5. The Almanac of American Politics, 2008 edition
  6. McCormack, Richard, "Rise of Asia means U.S. has no time to balk, says Baucus," Manufacturing & Technology News, Feb. 6, 2006
  7. Murray, Shailagh and Lori Montgomery, The Washington Post, "House Passes Health-Care Reform Bill without Republican Votes," March 22, 2010
  8. "Baucus to hold Monday hearing on new IG for TARP," National Journal's CongressDaily, Nov. 14, 2008
  9. Congressional Budget Office, letter to Chairman Max Baucus, October 7, 2009
  10. The Almanac of American Politics, 2008 edition, and Max Baucus' official Web site
  11. Florio, Gwen, "Baucus says troops need to come home from Iraq 'as soon as possible,'" Great Falls Tribune (Montana), Feb. 22, 2007
  12. Bresnahan, John and Budoff Brown, Carrie, "Is a top Dem stirring Daschle trouble?" Politico.com, Feb. 2, 2009
  13. Rubin, Richard, "Senators want a say on tax plans," Congressional Quarterly Today, Jan. 7, 2009
  14. Michaels, Dave, "Democratic senators want more support for energy," McClatchy-Tribune Business News via The Dallas Morning News (Texas), Jan. 9, 2009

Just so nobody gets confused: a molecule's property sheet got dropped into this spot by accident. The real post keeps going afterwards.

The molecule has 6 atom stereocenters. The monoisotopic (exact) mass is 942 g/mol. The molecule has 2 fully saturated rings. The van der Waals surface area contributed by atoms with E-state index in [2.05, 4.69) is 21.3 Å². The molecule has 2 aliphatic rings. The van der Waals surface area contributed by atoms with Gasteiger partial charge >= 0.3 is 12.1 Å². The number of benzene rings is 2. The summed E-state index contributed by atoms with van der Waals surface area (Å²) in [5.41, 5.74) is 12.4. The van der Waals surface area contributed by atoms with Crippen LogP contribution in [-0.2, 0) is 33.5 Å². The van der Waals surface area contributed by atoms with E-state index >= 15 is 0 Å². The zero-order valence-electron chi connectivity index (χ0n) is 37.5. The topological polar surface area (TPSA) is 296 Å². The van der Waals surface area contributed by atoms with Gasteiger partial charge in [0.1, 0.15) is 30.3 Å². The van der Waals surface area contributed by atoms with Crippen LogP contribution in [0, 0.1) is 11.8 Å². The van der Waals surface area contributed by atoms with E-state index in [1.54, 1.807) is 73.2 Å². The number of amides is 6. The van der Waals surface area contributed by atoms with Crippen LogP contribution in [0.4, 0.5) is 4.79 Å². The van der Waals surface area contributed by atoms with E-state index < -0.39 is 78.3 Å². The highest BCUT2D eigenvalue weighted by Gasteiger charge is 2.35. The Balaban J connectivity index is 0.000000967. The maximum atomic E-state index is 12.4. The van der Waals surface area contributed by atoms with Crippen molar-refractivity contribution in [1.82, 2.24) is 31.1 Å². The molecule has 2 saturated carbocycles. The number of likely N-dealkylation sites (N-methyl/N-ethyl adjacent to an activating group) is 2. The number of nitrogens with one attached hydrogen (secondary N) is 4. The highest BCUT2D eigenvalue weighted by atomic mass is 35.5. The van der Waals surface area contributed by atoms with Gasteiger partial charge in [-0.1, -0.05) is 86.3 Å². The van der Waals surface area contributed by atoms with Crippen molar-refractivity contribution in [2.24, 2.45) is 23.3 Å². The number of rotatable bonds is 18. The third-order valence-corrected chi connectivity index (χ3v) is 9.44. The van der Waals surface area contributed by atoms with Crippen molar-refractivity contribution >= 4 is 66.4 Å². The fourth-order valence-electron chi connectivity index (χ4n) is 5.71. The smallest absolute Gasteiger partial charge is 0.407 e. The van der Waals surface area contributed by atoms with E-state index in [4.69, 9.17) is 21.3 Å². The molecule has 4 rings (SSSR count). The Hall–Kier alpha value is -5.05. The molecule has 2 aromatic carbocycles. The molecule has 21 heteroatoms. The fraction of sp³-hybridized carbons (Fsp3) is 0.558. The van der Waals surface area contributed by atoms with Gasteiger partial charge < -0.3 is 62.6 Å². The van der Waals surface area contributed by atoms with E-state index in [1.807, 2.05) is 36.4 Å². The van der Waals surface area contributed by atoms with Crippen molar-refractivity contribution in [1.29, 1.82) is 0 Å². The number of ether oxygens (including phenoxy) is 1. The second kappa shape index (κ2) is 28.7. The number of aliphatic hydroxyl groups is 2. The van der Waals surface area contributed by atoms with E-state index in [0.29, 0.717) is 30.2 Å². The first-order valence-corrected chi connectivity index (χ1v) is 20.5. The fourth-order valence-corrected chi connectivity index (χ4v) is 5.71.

15. Klein, Ezra, "The Sleeper of the Senate," The American Prospect, Nov. 6, 2008
  16. Branigan, William and Lori Montgomery, The Washington Post, "Baucus Introduces $856 Billion Health-Care Bill," September 16, 2009
  17. "GOP Criticizes Democrats on Health Care; Compromise Hope Fades," The Associated Press, August 29, 2009
  18. Klein, Ezra, "The Sleeper of the Senate," The American Prospect, Nov. 6, 2008
  19. CQ's Politics in America 2008
  20. Murray, Shailagh, "Obama Invites Gang of Six to the White House," The Washington Post, August 5, 2009
  21. Center for Responsive Politics
  22. Baucus, Max, "Call to Action: Health Reform 2009," U.S. Senate Finance Committee, November 12, 2008
  23. Anez, Bob, "Baucus: Former chief of staff accusations won't affect re-election," The Associated Press, Feb. 15, 2002
  24. "State by state election results: Montana," Facts on File World News Digest, Nov. 6, 2008
  25. Zuckman, Jill, "Senate panel approves tax bill," Chicago Tribune, May 16, 2001